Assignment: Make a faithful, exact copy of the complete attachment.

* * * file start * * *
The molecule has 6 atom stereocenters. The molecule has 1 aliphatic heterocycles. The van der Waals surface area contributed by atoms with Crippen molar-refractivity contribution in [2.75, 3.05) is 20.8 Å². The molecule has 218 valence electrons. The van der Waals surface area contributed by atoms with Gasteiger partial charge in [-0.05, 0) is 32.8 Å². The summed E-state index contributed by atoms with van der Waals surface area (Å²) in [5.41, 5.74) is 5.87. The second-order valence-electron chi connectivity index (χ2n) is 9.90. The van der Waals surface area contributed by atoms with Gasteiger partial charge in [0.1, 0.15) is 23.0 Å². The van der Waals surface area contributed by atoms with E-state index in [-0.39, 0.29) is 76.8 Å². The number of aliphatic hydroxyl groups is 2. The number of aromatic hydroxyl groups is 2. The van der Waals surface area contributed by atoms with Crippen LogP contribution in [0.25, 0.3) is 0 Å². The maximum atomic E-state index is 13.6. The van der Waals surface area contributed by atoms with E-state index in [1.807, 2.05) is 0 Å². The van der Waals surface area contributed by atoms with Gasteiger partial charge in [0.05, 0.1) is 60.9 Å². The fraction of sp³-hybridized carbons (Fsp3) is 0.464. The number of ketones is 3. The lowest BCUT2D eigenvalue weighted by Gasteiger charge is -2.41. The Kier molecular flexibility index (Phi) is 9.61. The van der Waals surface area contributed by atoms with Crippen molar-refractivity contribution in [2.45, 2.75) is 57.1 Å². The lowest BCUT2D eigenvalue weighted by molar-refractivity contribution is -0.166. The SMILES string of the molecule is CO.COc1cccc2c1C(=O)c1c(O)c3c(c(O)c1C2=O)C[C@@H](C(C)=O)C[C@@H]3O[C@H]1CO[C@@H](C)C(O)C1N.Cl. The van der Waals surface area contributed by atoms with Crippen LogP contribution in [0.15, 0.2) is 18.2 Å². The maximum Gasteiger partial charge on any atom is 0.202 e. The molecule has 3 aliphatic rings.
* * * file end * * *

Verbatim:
The molecule has 6 atom stereocenters. The molecule has 1 aliphatic heterocycles. The van der Waals surface area contributed by atoms with Crippen molar-refractivity contribution in [2.75, 3.05) is 20.8 Å². The molecule has 218 valence electrons. The van der Waals surface area contributed by atoms with Gasteiger partial charge in [-0.05, 0) is 32.8 Å². The summed E-state index contributed by atoms with van der Waals surface area (Å²) in [5.41, 5.74) is 5.87. The second-order valence-electron chi connectivity index (χ2n) is 9.90. The van der Waals surface area contributed by atoms with Gasteiger partial charge in [0.1, 0.15) is 23.0 Å². The van der Waals surface area contributed by atoms with E-state index in [-0.39, 0.29) is 76.8 Å². The number of aliphatic hydroxyl groups is 2. The number of aromatic hydroxyl groups is 2. The van der Waals surface area contributed by atoms with Crippen LogP contribution in [0.25, 0.3) is 0 Å². The maximum atomic E-state index is 13.6. The van der Waals surface area contributed by atoms with E-state index in [1.807, 2.05) is 0 Å². The van der Waals surface area contributed by atoms with Gasteiger partial charge in [0.05, 0.1) is 60.9 Å². The fraction of sp³-hybridized carbons (Fsp3) is 0.464. The number of ketones is 3. The lowest BCUT2D eigenvalue weighted by Gasteiger charge is -2.41. The Kier molecular flexibility index (Phi) is 9.61. The van der Waals surface area contributed by atoms with Crippen molar-refractivity contribution in [2.45, 2.75) is 57.1 Å². The lowest BCUT2D eigenvalue weighted by molar-refractivity contribution is -0.166. The SMILES string of the molecule is CO.COc1cccc2c1C(=O)c1c(O)c3c(c(O)c1C2=O)C[C@@H](C(C)=O)C[C@@H]3O[C@H]1CO[C@@H](C)C(O)C1N.Cl. The van der Waals surface area contributed by atoms with Crippen LogP contribution in [0.15, 0.2) is 18.2 Å². The maximum Gasteiger partial charge on any atom is 0.202 e. The molecule has 3 aliphatic rings.